Where Numbers Fail
Mathematics forms a justifiably important part of economic analysis. It provides quantitative figures to describe often-qualitative phenomena, and allows us to engage in data comparison, analysis, and prediction. However, it is not the indisputable window into an economy it is often purported to be. The effectiveness of numbers in economics, especially in the field of developmental economics, is debatable.
Note: I have used the phrases “standard of living” and “quality of life” interchangeably in this post.
Real GDP (and the more commonly-used GNI) per capita, adjusted for purchasing power (PPP), are widely understood as the best modern measures for income/economic activity in a country, and are subsequently used near-ubiquitously as measures for standards of living. This is because these figures contain the practical benefits of numeric analysis, like objectivity and comparability, along with the theoretical benefits of economic analysis, i.e. a higher income (GNI/GDP) directly corresponding to a greater purchasing power and therefore, higher quality of life. They allow us to track a country’s progress, analyse the effect of a certain policy, and perform a variety of other analyses on what appears at first sight a quantitative measure of the standard of living of citizens in a country, a qualitative phenomenon.
However, these statistics cannot be taken at face value. Firstly, income is not the sole factor in determining quality of life; indeed, factors like education, health, freedom, and social equality, among others, contribute as well. An increase in a country’s GNI per capita cannot be taken as a surefire indicator of an increase in the standard of living of citizens in that country.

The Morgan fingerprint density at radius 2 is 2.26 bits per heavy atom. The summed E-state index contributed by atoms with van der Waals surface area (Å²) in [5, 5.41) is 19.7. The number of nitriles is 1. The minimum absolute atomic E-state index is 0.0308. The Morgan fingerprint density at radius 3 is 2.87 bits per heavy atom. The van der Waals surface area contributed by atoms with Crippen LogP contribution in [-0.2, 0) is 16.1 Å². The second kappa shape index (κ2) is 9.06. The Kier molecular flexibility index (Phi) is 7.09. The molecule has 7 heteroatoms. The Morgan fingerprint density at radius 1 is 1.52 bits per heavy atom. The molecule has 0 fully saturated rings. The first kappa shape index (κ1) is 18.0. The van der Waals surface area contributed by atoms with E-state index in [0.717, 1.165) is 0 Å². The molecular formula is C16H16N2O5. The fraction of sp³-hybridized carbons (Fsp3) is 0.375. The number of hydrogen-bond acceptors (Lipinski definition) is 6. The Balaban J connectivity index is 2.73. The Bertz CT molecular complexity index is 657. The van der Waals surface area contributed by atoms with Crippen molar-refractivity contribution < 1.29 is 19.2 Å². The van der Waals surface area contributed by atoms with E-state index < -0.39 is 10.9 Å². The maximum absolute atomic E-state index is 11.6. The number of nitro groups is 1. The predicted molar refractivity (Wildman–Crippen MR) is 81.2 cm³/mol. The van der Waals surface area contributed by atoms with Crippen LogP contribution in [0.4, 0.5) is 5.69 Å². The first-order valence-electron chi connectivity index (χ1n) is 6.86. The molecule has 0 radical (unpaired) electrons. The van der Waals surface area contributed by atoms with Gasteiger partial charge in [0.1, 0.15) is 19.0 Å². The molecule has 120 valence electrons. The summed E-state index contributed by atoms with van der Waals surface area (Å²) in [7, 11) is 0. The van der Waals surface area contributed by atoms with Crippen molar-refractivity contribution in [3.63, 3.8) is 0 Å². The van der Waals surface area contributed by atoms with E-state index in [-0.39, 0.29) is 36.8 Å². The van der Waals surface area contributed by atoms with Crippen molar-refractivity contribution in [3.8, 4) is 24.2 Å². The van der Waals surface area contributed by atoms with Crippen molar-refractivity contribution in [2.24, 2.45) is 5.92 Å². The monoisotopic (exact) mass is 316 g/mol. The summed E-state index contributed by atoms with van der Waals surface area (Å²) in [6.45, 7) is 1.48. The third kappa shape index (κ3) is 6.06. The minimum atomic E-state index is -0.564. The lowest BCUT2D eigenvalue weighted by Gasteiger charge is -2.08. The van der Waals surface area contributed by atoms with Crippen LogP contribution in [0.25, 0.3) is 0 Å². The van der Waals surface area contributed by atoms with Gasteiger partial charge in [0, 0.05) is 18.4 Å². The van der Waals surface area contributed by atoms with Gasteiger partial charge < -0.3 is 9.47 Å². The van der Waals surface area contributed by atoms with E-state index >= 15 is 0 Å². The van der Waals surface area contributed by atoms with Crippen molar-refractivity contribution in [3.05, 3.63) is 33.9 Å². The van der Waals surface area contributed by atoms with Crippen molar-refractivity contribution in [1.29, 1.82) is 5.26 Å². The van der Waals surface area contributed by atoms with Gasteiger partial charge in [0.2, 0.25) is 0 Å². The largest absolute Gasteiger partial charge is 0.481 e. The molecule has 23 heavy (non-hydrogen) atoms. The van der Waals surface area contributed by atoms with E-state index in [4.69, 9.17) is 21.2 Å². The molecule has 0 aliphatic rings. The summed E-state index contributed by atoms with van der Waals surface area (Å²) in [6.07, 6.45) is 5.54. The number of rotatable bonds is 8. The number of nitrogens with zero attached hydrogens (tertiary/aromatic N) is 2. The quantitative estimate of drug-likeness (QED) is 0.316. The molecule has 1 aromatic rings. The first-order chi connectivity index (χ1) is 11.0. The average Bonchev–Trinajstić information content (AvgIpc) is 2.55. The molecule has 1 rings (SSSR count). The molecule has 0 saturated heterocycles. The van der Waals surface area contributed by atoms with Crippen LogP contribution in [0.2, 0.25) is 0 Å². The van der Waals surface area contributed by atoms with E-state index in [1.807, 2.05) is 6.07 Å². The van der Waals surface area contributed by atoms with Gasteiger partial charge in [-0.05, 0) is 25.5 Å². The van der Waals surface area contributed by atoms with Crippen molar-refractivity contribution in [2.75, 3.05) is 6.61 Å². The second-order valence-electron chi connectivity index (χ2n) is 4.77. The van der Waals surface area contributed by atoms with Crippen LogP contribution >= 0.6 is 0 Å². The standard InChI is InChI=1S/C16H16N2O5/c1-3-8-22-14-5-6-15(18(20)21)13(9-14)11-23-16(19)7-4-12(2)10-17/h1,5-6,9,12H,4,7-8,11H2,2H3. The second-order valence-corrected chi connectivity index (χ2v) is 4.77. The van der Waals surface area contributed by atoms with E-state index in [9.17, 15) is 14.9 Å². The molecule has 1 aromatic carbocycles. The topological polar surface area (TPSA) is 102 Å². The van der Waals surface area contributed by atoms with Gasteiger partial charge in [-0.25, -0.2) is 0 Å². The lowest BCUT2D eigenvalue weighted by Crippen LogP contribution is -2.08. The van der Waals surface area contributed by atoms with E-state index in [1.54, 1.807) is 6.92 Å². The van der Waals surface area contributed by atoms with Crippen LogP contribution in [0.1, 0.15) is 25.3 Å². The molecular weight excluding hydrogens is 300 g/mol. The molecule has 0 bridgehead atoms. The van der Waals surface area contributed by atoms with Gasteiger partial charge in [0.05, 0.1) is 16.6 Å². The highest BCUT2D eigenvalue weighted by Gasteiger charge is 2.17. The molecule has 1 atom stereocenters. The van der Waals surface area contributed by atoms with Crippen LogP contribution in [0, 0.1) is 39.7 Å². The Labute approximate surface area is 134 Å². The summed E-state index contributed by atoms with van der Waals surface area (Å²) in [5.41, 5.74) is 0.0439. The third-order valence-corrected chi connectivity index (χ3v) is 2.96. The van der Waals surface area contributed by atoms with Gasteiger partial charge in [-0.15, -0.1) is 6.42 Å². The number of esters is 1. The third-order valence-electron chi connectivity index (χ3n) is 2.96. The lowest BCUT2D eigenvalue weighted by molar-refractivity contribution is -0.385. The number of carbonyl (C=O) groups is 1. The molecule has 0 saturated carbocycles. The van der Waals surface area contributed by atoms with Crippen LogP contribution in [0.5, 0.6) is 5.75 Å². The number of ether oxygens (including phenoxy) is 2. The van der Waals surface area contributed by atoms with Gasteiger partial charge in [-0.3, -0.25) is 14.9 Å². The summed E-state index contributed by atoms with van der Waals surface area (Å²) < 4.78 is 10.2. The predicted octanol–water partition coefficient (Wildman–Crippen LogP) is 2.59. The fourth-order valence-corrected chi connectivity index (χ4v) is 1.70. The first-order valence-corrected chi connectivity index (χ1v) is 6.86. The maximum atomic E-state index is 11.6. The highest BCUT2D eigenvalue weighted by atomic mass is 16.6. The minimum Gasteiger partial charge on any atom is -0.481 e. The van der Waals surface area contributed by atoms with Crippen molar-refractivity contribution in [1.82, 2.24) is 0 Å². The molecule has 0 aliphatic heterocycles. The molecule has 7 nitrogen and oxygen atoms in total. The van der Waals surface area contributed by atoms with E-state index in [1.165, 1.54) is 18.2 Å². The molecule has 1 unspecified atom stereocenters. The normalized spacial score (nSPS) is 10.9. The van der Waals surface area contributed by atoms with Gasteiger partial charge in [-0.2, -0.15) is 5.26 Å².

Education and Health
Measuring any of the previous factors like education and health also runs into the above problem of a singular focus on any one factor not presenting a holistic view of the true quality of life of citizens. Singapore, for instance, has one of the lowest expenditures on healthcare (as a % of GDP), close to impoverished countries like Sudan and Eritrea. Nevertheless, the Singaporean healthcare system is one of the best and most efficient in the world, favoured by high society from Europe and Asia equally. There exists a clear gap between the measurement of any single indicator and the effectiveness of its use.
Moreover, the measurement of more holistic factors like education and health is difficult in impoverished or unstable countries due to a lack of data collection infrastructure and poor government support.
Composites and Conformity
By now, the solution to the above problem of singular focus might seem obvious. What about using all these indicators by factoring them into a composite index, which gives a single figure after incorporating the various indicators like income, education, and health? In fact, income, education, and health, respectively, form the three factors of the Human Development Index (HDI) of the United Nations Development Programme (UNDP). There exist other indicators as well, with even broader inputs, like the OECD Better Life Index, and the World Happiness Report. However, these composite indices only add a few additional perspectives to the final number that is supposed to measure the quality of life of citizens. In reality, the hundreds of thousands of variables that truly affect quality of life can never be measured and incorporated into a single index due to their sheer scale.
Nevertheless, let us assume that a quality matrix (similar to Amartya Sen’s proposed capabilities matrix) with all the variables that affect standard of living, correctly measured, exists and is discoverable for any country. The problem of weightages still exists. Even though these myriad variables may be measured, the magnitude of the impact of each variable on quality of life is individually subjective and in constant flux, presenting an even more impossible roadblock to accurately measuring the standard of living in a country.
Back to Numbers
However, in the end, despite all the flaws I have outlined above, mathematical modelling and data analysis seems to be the (relatively) best tool at our disposal to analyse and compare economic phenomena. In the slightly modified words of Alan Turing, any model we make “will be a simplification and an idealization, and consequently a falsification. It is to be hoped that the features retained for discussion are those of greatest importance in the present state of knowledge.”